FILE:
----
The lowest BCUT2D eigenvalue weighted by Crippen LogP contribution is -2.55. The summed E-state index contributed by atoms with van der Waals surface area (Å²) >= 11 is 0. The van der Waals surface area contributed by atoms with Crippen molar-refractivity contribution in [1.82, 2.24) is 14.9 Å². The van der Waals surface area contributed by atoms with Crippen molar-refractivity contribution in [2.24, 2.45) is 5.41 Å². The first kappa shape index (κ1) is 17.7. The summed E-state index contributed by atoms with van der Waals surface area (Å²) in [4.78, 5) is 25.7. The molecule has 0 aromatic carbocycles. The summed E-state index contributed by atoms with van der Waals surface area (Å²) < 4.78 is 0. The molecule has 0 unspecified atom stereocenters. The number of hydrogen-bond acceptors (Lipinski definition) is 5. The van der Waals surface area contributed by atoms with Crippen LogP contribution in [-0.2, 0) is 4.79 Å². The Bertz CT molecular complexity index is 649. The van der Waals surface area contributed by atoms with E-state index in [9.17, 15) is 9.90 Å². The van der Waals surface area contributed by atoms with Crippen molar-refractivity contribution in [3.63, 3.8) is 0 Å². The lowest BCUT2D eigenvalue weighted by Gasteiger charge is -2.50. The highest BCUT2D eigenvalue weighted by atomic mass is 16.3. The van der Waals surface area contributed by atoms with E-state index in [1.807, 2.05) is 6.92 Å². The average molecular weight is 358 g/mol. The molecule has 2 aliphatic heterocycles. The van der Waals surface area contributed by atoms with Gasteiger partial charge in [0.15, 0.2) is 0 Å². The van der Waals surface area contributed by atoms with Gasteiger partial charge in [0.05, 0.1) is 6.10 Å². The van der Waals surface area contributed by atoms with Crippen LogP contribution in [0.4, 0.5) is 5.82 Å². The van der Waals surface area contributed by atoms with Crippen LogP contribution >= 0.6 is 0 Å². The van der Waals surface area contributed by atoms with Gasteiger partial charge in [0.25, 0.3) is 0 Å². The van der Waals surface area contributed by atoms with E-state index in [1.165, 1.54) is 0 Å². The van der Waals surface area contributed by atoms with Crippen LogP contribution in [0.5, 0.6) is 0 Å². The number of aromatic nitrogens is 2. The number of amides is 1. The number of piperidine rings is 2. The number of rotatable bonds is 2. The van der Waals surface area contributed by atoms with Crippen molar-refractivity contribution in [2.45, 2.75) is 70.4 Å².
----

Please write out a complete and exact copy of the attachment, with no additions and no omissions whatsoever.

The lowest BCUT2D eigenvalue weighted by Crippen LogP contribution is -2.55. The summed E-state index contributed by atoms with van der Waals surface area (Å²) >= 11 is 0. The van der Waals surface area contributed by atoms with Crippen molar-refractivity contribution in [1.82, 2.24) is 14.9 Å². The van der Waals surface area contributed by atoms with Crippen molar-refractivity contribution in [2.24, 2.45) is 5.41 Å². The first kappa shape index (κ1) is 17.7. The summed E-state index contributed by atoms with van der Waals surface area (Å²) in [4.78, 5) is 25.7. The molecule has 0 aromatic carbocycles. The summed E-state index contributed by atoms with van der Waals surface area (Å²) < 4.78 is 0. The molecule has 0 unspecified atom stereocenters. The number of hydrogen-bond acceptors (Lipinski definition) is 5. The van der Waals surface area contributed by atoms with Crippen LogP contribution in [-0.2, 0) is 4.79 Å². The Bertz CT molecular complexity index is 649. The van der Waals surface area contributed by atoms with E-state index in [9.17, 15) is 9.90 Å². The van der Waals surface area contributed by atoms with Crippen molar-refractivity contribution in [3.63, 3.8) is 0 Å². The lowest BCUT2D eigenvalue weighted by Gasteiger charge is -2.50. The highest BCUT2D eigenvalue weighted by atomic mass is 16.3. The van der Waals surface area contributed by atoms with E-state index in [1.807, 2.05) is 6.92 Å². The average molecular weight is 358 g/mol. The molecule has 2 aliphatic heterocycles. The van der Waals surface area contributed by atoms with Gasteiger partial charge in [0.15, 0.2) is 0 Å². The van der Waals surface area contributed by atoms with Gasteiger partial charge in [0.05, 0.1) is 6.10 Å². The van der Waals surface area contributed by atoms with Crippen LogP contribution in [0.4, 0.5) is 5.82 Å². The van der Waals surface area contributed by atoms with Crippen LogP contribution >= 0.6 is 0 Å². The van der Waals surface area contributed by atoms with Gasteiger partial charge in [0.25, 0.3) is 0 Å². The van der Waals surface area contributed by atoms with E-state index in [1.165, 1.54) is 0 Å². The van der Waals surface area contributed by atoms with Crippen LogP contribution in [0.5, 0.6) is 0 Å². The number of aromatic nitrogens is 2. The number of amides is 1. The number of piperidine rings is 2. The number of rotatable bonds is 2. The van der Waals surface area contributed by atoms with Crippen molar-refractivity contribution in [2.45, 2.75) is 70.4 Å².